Kumamoto Medical Relief Operation as the World Class

Kumamoto is the birth place of the Red Cross in Japan - it is Solferino of this country; a neutral medical relief organisation was born in 1877 during the Satsuma Rebellion, Japan's civil war in Kumamoto. Its history, culture, and pride as a forerunner in the humanitarian work cultivated Kumamoto Red Cross Hospital as a top level of medical relief provider, both domestically and internationally, amongst 92 Japanese Red Cross hospitals. In fact, Kumamoto Red Cross Hospital has long records of providing their experienced medical personnel to the movement responses from the onset of Japanese Red Cross international activities in 1979. It also developed innovative domestic response tools, such as a dERU (domestic Emergency Response Unit) as well as a Super Mobile Clinic, which was mobilised in a number of important occasions, such as the G8 Summit in Okinawa of 2000 and in Hokkaido of 2008.


The Satsuma Rebellion in Kumamoto, 1877 (Japanese Red Cross Society History Illustrated Book)

Kumamoto Red Cross Hospital played a crucial role as a front line medical facility in receiving many injured persons from the devastating earthquake in April. As some of the major hospitals in Kumamoto area was unable to function; and therefore, the burden on Kumamoto Red Cross Hospital has increased dramatically. In fact, it is the hub disaster medical relief hospital in Japan; simultaneously, members of staff have been well trained for an emergency relief operation. During the Kumamoto Earthquake Disaster, a function of the hospital represents a number of significant humanitarian capabilities of carrying out alleviating activities in general as the followings:

  • The hospital regularly stocks 300 tons of water, and benefits from an agreement with Japan Self-Defense Forces (JSDF), stating that JSDF supplies water to Kumamoto Red Cross Hospital in case of emergency. In accordance with this water preparation and the official settlement, the hospital could fulfil water duty; and therefore, it managed to run enough medical water during the disaster.
  • Concerning water for toilet use, Kumamoto Red Cross Hospital used existing well water at the site of the hospital.
  • The hospital permanently holds an electric generator, which can supply electricity for 2 days in case of a power failure. During a blackout in the initial phase of emergency of this disaster, an additional secure emergency electric generator and uninterruptible power source (UPS) owned by the hospital, became into operation, which saved a large number of affected population and already admitted patients.

Simultaneously, Kumamoto Red Cross Hospital provided relief not only for medical matters but also played a key role for management of sanitation at evacuation centres. For example, it established the water sanitation system at evacuation shelters. Water was used for hand-wash, resulting in reducing the risk of an infectious disease. A number of highly skilled staff, who involved in the international emergency responses as an engineer, managed to build this system.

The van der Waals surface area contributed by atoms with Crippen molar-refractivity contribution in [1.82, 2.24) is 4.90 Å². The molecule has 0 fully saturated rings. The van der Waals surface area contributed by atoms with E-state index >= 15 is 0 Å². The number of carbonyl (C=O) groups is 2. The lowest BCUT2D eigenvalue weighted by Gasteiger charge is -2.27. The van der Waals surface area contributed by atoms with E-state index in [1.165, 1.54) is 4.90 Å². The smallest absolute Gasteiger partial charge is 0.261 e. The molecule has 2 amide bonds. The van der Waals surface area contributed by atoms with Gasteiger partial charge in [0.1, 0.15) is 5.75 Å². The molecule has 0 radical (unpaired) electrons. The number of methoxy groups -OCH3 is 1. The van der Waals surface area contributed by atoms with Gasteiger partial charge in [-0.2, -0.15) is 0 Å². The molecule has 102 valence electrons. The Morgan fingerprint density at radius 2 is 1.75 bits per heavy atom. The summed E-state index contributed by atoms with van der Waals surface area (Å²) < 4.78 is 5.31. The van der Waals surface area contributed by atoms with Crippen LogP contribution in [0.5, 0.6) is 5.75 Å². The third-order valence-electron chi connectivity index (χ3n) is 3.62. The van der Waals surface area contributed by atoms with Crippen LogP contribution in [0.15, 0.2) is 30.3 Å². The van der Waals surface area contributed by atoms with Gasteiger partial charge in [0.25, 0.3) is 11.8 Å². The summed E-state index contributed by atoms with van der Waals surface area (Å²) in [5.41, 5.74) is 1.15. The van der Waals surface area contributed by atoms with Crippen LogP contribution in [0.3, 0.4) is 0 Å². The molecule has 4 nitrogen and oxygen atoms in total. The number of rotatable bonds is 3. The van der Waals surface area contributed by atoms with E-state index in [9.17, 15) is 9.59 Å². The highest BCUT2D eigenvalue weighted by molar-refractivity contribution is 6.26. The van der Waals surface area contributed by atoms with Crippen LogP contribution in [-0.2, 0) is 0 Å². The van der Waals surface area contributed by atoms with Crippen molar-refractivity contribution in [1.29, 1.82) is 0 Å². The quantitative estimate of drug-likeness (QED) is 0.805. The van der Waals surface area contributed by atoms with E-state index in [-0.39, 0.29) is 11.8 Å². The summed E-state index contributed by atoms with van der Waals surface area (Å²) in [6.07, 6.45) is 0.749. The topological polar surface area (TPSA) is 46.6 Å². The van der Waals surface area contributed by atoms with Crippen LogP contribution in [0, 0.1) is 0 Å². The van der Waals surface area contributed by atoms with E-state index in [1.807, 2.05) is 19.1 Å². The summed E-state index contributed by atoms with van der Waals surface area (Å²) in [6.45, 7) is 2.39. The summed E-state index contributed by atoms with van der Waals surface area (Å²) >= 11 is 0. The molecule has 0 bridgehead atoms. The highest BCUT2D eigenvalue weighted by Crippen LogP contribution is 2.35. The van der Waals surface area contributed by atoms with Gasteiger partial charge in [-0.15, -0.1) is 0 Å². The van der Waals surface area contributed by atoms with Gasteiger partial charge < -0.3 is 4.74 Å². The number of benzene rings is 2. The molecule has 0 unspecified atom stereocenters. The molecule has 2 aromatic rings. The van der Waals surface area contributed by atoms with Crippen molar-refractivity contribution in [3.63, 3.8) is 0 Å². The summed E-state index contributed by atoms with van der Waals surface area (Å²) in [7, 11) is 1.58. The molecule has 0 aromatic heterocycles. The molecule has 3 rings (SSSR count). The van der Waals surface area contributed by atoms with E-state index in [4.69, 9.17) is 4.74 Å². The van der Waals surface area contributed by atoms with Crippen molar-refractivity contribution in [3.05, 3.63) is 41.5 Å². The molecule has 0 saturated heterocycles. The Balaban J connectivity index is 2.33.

Evacuees are washing their hands with sanitation water.

The network of the Japanese Red Cross Society in Japan is profoundly vast and strong in the global arena of the Red Cross and Red Crescent Movement. Prefectural Chapters within hours despatched medical professionals and volunteers to support its emergency response. Without the support from its network, it would have been difficult to deal with the situation as many staff of Kumamoto Red Cross Hospital were also seriously affected by this disaster. In fact, approximately 60% of Red Cross medical staff and their family were affected - their houses were totally collapsed or damaged. As a consequence, a number of staff stayed at their cars or evacuation centres, while they carried out tireless relief operations.

The blood supply programme of the Japanese Red Cross Society is also nationwide. The organisation has a number of blood donation rooms throughout Japan. In regard to the Kumamoto Disaster, a blood donation room in an affected zone was hit by the quakes; and consequently, it faced to close its programme. However, other active blood rooms in this country covered the blood programme in Kumamoto. They effectively supplied blood for victims in need.

The Japanese Red Cross Society, successfully producing the rapid repose to the disaster, has been saving a large number of victims in Kumamoto both physically and mentally. However, many people still stay at evacuation centres or sleeping at their cars due to the fear of possible collapse of their houses hit by an unexpected tremor. Psychosocial support for both affected population and aid workers becomes essential at this stage. Tremors have been occurring more than 1,300 times since major quakes hit Kumamoto on 14 and 16 April.


Mr Tadateru Konoé, President of the International Federation of Red Cross and Red Crescent Societies (IFRC), visited Kumamoto relief efforts.